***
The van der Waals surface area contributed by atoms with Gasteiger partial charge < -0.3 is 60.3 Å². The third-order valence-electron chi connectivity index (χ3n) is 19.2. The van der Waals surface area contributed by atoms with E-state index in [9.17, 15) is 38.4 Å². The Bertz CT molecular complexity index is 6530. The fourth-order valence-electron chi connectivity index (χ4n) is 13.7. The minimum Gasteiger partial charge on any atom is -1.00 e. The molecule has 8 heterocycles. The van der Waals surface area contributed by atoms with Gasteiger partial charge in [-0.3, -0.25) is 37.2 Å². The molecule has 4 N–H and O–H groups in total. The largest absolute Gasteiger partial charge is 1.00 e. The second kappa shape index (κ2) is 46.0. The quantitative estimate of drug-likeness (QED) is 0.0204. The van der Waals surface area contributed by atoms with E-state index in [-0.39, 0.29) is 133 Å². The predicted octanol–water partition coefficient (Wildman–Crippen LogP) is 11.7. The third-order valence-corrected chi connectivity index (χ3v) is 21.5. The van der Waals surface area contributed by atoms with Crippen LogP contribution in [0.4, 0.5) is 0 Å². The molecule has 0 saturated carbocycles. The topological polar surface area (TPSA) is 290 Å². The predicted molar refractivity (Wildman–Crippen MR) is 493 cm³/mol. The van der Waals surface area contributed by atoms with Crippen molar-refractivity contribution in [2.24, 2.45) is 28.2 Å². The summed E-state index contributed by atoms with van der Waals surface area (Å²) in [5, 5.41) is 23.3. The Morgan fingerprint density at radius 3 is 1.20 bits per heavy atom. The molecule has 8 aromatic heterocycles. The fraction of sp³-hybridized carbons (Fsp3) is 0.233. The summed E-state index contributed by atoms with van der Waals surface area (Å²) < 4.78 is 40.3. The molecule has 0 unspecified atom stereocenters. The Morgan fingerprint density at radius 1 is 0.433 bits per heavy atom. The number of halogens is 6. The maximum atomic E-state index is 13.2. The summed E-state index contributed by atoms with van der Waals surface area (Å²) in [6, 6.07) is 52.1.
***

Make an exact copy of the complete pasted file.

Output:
The van der Waals surface area contributed by atoms with Gasteiger partial charge < -0.3 is 60.3 Å². The third-order valence-electron chi connectivity index (χ3n) is 19.2. The van der Waals surface area contributed by atoms with E-state index in [9.17, 15) is 38.4 Å². The Bertz CT molecular complexity index is 6530. The fourth-order valence-electron chi connectivity index (χ4n) is 13.7. The minimum Gasteiger partial charge on any atom is -1.00 e. The molecule has 8 heterocycles. The van der Waals surface area contributed by atoms with Gasteiger partial charge in [-0.3, -0.25) is 37.2 Å². The molecule has 4 N–H and O–H groups in total. The largest absolute Gasteiger partial charge is 1.00 e. The second kappa shape index (κ2) is 46.0. The quantitative estimate of drug-likeness (QED) is 0.0204. The van der Waals surface area contributed by atoms with E-state index in [-0.39, 0.29) is 133 Å². The predicted octanol–water partition coefficient (Wildman–Crippen LogP) is 11.7. The third-order valence-corrected chi connectivity index (χ3v) is 21.5. The van der Waals surface area contributed by atoms with Crippen LogP contribution in [0.4, 0.5) is 0 Å². The molecule has 0 saturated carbocycles. The topological polar surface area (TPSA) is 290 Å². The predicted molar refractivity (Wildman–Crippen MR) is 493 cm³/mol. The van der Waals surface area contributed by atoms with Crippen molar-refractivity contribution in [2.24, 2.45) is 28.2 Å². The summed E-state index contributed by atoms with van der Waals surface area (Å²) in [5, 5.41) is 23.3. The Morgan fingerprint density at radius 3 is 1.20 bits per heavy atom. The molecule has 8 aromatic heterocycles. The fraction of sp³-hybridized carbons (Fsp3) is 0.233. The summed E-state index contributed by atoms with van der Waals surface area (Å²) < 4.78 is 40.3. The molecule has 0 unspecified atom stereocenters. The Morgan fingerprint density at radius 1 is 0.433 bits per heavy atom. The number of halogens is 6. The maximum atomic E-state index is 13.2. The summed E-state index contributed by atoms with van der Waals surface area (Å²) in [6, 6.07) is 52.1.